- Original title
- Oil paint on canvas
- Support: 1048 x 806 mm
frame: 1225 x 986 x 95 mm
- Purchased 1981
T03334 POURED PAINTING 1963
Inscribed on back of canvas ‘hermann/nitsch 1963’
Emulsion (dispersion) on sacking, 41 1/4 × 31 3/4 (104.8 × 80.7)
Purchased at Christie's (Grant-in-Aid) 1981
Prov: Galerie Klewan, Munich
Lit: Hermann Nitsch: das Orgien Mysterien Theater. Retrospektive 1960–1977. Aktionsmalerei, Fotos von Aktionen, Relikte (exh. catalogue), Modern Art Galerie, Vienna, January–February 1978, pp.18–22; Hermann Nitsch, Das Orgien Mysterien Theater: die Partiuren aller aufgeführten Aktionen 1960–1979, 1, actions 1–32,Naples 1979, pp.28–9, 39–42
The artist writes (letter of August 1982 to the compiler): ‘The Schüttbild [‘Poured Painting’] of 1963 is a preparing step, leading to the actions. This is shown very clearly on the first and second page of the brochure I'm sending to you now.’ The ‘brochure’ referred to is the catalogue of Nitsch's retrospective exhibition at the Modern Art Galerie, Vienna in 1978 (op.cit.), which reproduces photographs of the artist throwing and pouring red paint from a tin over a large rectangular piece of sacking fixed to the wall. The sacking is first sized with a thin chalk ground. Installation views of Nitsch's studios showing paintings similar in size and type to T03334 are illustrated on p.9 (bottom) and p.14 (bottom) of the same catalogue. Some of the larger Schüttbilder were executed on the floor and show imprints of the artist's hands and feet. In others, known as Wälzbilder, Nitsch rolled his own body in paint. Most of the large pictures were made from a combination of both techniques, spattering paint and writhing in it.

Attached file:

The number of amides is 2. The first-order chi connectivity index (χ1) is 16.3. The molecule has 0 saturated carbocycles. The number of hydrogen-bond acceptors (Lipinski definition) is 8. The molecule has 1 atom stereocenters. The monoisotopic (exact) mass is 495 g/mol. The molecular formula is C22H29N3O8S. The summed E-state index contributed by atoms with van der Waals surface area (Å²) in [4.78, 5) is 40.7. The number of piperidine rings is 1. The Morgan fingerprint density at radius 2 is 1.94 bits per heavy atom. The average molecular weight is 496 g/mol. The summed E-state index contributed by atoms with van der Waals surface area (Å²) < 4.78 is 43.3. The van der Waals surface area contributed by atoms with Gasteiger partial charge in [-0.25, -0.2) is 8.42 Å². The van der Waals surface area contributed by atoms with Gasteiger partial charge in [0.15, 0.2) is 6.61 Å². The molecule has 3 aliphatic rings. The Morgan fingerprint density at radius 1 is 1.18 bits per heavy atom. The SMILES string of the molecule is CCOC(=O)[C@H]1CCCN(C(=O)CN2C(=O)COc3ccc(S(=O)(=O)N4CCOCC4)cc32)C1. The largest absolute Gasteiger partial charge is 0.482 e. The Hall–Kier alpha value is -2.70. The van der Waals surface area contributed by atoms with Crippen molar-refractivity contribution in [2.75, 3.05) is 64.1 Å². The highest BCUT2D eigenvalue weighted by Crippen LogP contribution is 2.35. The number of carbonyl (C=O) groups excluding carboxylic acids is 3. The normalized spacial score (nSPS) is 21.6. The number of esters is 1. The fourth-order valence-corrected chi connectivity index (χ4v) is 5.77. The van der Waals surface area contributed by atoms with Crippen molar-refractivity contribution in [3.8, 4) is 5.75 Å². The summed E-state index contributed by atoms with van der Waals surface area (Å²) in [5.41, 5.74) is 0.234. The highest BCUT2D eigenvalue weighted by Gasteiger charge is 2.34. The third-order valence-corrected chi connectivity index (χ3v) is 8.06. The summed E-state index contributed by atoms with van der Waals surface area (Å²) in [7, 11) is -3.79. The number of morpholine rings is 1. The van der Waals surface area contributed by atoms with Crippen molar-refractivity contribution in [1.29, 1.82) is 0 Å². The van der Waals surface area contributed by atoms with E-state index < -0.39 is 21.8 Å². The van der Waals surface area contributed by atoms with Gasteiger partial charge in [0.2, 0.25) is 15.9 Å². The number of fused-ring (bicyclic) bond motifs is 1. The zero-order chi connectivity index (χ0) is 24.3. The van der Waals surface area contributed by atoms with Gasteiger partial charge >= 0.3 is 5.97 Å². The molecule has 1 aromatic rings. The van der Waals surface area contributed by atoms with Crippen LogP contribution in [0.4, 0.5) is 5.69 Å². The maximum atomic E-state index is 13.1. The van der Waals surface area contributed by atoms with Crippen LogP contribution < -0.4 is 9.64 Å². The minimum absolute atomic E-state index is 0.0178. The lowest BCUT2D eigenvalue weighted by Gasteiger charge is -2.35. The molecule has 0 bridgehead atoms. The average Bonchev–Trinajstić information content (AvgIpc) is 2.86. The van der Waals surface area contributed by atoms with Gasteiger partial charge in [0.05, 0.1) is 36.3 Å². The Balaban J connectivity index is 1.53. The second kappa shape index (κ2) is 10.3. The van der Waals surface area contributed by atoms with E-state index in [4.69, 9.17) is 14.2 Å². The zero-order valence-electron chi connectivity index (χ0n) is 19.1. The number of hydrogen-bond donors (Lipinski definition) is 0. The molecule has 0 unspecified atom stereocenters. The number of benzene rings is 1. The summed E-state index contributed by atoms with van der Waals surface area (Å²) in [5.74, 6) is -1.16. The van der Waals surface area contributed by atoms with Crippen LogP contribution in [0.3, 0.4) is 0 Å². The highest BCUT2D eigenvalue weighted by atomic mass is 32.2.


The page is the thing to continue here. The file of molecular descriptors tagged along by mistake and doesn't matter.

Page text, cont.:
Nitsch sees his ‘action paintings’ as graphs of drama, excitement and direct physical action. This emphasis on vigorous bodily movement, almost to the point of frenzy, suggests a development of ideas latent in tachist or informal art, with which Nitsch early felt an affinity. The ‘painting actions’ were followed in 1963 by the first ‘actions’, involving performers, slaughtered animals and other objects; in addition to red paint, blood itself was used. Collected together, these actions form one continuous project, ‘The Orgies Mysteries Theatre’, and may be regarded as rehearsals for the six-day ritual, with its mixture of pagan and Christian imagery, which Nitsch and his assistants occasionally enact at Prinzendorf, his home in the countryside near Vienna.
Essential to Nitsch's art is the concept of catharsis achieved through ritual violence and sacrifice, in which negative feelings of pain and disgust are sublimated into an ecstatic celebration of life.
The Tate Gallery 1980-82: Illustrated Catalogue of Acquisitions, London 1984